Home to less than 120,000 residents, Darwin offers an experience distinct from any of the other capital cities in Australia, characterised by warm weather, rugged surroundings and a significant Indigenous population.
It’s a fair hike from Darwin but Uluru, or Ayers Rock, is one of the nation’s most iconic tourist attractions. It’s well worth the seven-hour flight to see the sandstone rock that is believed to have begun forming 550 million years ago.
Take a snap
The Top End is famous for native saltwater crocodiles and a visit to Crocosaurus Cove in the heart of the city is fascinating. For thrill seekers, the Cage of Death places the participant up close and personal with the gigantic specimen.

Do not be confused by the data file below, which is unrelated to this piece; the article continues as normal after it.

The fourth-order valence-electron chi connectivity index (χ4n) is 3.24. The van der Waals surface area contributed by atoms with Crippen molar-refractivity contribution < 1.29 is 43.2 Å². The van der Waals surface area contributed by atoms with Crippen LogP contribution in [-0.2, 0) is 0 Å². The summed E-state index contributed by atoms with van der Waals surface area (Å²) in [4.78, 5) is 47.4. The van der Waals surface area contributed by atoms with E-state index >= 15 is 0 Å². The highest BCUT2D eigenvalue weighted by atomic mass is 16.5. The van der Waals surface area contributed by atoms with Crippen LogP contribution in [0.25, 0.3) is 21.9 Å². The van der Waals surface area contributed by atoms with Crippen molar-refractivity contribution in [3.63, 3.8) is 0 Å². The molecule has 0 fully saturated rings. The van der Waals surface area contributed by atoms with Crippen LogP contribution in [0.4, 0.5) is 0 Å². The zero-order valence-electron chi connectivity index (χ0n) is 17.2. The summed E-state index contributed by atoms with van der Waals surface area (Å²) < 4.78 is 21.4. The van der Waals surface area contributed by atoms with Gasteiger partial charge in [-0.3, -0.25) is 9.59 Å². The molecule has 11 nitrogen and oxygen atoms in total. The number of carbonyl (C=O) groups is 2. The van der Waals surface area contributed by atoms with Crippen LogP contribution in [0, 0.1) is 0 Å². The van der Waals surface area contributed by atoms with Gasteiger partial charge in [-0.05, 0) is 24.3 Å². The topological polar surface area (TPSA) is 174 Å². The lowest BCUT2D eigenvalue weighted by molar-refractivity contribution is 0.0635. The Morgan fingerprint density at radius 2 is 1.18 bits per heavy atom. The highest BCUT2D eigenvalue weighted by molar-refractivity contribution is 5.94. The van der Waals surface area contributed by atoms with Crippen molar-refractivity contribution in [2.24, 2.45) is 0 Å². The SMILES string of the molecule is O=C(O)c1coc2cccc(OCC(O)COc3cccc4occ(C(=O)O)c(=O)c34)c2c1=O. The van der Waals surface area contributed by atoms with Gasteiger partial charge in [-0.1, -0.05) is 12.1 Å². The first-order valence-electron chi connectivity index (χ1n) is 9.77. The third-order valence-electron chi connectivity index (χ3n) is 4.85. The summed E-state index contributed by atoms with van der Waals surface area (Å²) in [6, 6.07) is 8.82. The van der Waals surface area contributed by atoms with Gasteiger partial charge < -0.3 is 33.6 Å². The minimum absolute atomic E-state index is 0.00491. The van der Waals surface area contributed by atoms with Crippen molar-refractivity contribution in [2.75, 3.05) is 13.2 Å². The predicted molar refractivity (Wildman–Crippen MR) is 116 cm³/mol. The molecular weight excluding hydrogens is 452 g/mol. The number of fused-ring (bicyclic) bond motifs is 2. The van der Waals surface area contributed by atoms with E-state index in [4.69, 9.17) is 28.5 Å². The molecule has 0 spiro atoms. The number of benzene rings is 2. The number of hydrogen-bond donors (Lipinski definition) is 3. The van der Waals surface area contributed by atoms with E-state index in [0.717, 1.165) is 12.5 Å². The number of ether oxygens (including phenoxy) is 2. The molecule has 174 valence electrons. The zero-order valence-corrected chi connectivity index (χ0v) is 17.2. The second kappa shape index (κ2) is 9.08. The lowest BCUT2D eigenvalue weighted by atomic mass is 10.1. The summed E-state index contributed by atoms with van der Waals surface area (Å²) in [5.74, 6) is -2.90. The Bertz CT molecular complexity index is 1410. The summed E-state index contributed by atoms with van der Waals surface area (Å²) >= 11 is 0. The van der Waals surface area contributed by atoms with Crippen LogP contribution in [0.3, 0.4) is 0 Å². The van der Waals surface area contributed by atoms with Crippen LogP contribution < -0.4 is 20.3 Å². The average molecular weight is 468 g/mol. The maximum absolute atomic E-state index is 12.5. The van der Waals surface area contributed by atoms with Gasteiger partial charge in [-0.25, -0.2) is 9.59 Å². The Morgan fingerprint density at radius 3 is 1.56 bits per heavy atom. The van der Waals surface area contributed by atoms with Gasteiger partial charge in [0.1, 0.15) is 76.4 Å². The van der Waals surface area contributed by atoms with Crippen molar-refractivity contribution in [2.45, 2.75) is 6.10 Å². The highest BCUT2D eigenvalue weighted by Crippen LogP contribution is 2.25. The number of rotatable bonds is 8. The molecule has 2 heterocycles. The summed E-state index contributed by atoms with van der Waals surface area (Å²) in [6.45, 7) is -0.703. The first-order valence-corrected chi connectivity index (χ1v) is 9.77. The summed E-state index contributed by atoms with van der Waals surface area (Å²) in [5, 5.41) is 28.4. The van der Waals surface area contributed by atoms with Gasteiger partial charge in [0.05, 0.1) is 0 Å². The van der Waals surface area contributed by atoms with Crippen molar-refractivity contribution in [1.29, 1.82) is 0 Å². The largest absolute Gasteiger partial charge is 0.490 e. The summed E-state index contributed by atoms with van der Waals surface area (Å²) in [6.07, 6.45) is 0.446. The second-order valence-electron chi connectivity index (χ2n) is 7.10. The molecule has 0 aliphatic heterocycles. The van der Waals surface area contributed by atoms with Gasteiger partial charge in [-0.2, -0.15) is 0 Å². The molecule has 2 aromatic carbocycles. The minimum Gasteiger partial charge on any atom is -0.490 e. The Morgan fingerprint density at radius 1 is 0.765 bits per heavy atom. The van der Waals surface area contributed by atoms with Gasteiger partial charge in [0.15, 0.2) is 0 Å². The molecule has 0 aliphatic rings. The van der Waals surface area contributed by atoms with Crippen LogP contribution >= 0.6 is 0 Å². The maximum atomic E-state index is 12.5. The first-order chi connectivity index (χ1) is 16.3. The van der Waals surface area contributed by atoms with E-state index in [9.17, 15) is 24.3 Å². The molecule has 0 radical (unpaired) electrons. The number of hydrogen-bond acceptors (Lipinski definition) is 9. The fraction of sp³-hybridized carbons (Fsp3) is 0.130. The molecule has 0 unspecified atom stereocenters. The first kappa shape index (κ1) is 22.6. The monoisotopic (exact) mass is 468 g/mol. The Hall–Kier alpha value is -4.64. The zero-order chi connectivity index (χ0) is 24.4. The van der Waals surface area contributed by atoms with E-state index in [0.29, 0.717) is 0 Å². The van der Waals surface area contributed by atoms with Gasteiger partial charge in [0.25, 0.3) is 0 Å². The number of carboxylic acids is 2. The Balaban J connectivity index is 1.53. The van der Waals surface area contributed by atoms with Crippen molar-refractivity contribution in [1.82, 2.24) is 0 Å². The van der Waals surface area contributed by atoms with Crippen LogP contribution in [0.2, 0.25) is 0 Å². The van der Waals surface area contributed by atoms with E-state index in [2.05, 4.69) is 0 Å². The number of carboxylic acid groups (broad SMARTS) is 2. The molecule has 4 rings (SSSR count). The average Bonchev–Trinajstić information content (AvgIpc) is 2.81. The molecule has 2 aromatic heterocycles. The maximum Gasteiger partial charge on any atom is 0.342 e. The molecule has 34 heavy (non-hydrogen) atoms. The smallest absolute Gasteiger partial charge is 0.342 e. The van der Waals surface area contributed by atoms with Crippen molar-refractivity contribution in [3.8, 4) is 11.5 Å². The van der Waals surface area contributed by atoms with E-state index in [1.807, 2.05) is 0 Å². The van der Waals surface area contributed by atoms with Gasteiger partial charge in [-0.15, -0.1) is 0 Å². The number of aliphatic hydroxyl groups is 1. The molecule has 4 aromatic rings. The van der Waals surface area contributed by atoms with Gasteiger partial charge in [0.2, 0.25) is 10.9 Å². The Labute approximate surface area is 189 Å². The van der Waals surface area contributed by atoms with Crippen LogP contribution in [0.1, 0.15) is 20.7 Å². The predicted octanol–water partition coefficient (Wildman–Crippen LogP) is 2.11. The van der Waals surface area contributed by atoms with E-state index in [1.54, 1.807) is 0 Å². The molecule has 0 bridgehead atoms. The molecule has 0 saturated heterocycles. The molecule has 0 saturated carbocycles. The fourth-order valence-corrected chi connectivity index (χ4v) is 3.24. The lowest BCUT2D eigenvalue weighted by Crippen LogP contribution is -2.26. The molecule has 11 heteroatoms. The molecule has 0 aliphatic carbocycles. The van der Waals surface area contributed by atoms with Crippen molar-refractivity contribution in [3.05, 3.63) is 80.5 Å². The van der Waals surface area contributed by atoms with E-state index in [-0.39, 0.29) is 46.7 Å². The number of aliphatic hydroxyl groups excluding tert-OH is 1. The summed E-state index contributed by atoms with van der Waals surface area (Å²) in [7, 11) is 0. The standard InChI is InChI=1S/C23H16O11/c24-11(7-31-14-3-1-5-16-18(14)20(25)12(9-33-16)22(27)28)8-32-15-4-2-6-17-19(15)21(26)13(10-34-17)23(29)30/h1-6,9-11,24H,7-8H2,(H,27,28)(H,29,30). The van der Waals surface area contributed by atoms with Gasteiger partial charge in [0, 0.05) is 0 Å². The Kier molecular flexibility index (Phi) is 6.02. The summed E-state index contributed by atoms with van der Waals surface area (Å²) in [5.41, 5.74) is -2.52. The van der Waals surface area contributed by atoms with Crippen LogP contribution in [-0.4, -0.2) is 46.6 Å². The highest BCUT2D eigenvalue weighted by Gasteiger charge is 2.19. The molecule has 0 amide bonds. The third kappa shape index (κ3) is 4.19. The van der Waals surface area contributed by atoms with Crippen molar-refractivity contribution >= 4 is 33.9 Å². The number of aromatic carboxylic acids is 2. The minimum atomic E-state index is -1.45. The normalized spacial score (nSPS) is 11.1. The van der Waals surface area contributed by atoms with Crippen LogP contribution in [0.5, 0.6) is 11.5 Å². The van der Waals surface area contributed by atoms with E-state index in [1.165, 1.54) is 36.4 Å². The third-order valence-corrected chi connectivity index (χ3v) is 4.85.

Experiencing Indigenous culture in the Northern Territory is truly unique, with a number of guided tours allowing you to participate in spirit festivals, listen to elders recite Dreamtime stories and discover traditional Aboriginal art work.
Cast a line
Fishing anywhere around Darwin is a popular practice for visitors and locals alike. Opt for barefoot spearfishing, board a river cruise to catch freshwater barramundi or take a guided charter in Darwin Harbour.
Source : Studies in Australia